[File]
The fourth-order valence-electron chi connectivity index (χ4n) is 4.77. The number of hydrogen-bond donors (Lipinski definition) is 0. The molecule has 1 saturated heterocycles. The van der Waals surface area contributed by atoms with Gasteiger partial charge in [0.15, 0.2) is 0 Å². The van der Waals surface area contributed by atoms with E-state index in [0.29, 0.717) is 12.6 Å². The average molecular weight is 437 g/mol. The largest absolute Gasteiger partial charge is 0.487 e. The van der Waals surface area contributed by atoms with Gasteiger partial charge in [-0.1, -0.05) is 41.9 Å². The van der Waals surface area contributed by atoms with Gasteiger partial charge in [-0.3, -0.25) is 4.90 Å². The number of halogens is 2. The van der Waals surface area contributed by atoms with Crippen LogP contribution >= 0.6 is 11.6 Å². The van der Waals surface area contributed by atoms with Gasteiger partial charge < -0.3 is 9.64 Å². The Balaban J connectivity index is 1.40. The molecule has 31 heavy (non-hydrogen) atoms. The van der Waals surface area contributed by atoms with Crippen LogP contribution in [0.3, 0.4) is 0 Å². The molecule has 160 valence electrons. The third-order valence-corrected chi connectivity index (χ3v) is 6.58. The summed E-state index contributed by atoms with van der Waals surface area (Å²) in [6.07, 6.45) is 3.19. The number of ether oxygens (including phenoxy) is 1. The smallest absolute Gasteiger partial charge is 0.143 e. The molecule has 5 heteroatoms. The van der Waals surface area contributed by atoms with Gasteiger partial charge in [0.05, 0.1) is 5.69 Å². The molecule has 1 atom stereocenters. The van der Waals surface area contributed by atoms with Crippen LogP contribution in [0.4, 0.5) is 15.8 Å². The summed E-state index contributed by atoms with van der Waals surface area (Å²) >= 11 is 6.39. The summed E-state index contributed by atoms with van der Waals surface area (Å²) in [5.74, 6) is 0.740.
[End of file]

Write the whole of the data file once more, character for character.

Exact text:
The fourth-order valence-electron chi connectivity index (χ4n) is 4.77. The number of hydrogen-bond donors (Lipinski definition) is 0. The molecule has 1 saturated heterocycles. The van der Waals surface area contributed by atoms with Gasteiger partial charge in [0.15, 0.2) is 0 Å². The van der Waals surface area contributed by atoms with E-state index in [0.29, 0.717) is 12.6 Å². The average molecular weight is 437 g/mol. The largest absolute Gasteiger partial charge is 0.487 e. The van der Waals surface area contributed by atoms with Gasteiger partial charge in [-0.1, -0.05) is 41.9 Å². The van der Waals surface area contributed by atoms with Gasteiger partial charge in [-0.3, -0.25) is 4.90 Å². The number of halogens is 2. The van der Waals surface area contributed by atoms with Crippen LogP contribution >= 0.6 is 11.6 Å². The van der Waals surface area contributed by atoms with Gasteiger partial charge < -0.3 is 9.64 Å². The Balaban J connectivity index is 1.40. The molecule has 31 heavy (non-hydrogen) atoms. The van der Waals surface area contributed by atoms with Crippen LogP contribution in [0.3, 0.4) is 0 Å². The molecule has 160 valence electrons. The third-order valence-corrected chi connectivity index (χ3v) is 6.58. The summed E-state index contributed by atoms with van der Waals surface area (Å²) in [6.07, 6.45) is 3.19. The number of ether oxygens (including phenoxy) is 1. The smallest absolute Gasteiger partial charge is 0.143 e. The molecule has 5 heteroatoms. The van der Waals surface area contributed by atoms with Gasteiger partial charge in [0.05, 0.1) is 5.69 Å². The molecule has 1 atom stereocenters. The van der Waals surface area contributed by atoms with Crippen LogP contribution in [0.4, 0.5) is 15.8 Å². The summed E-state index contributed by atoms with van der Waals surface area (Å²) >= 11 is 6.39. The summed E-state index contributed by atoms with van der Waals surface area (Å²) in [5.74, 6) is 0.740.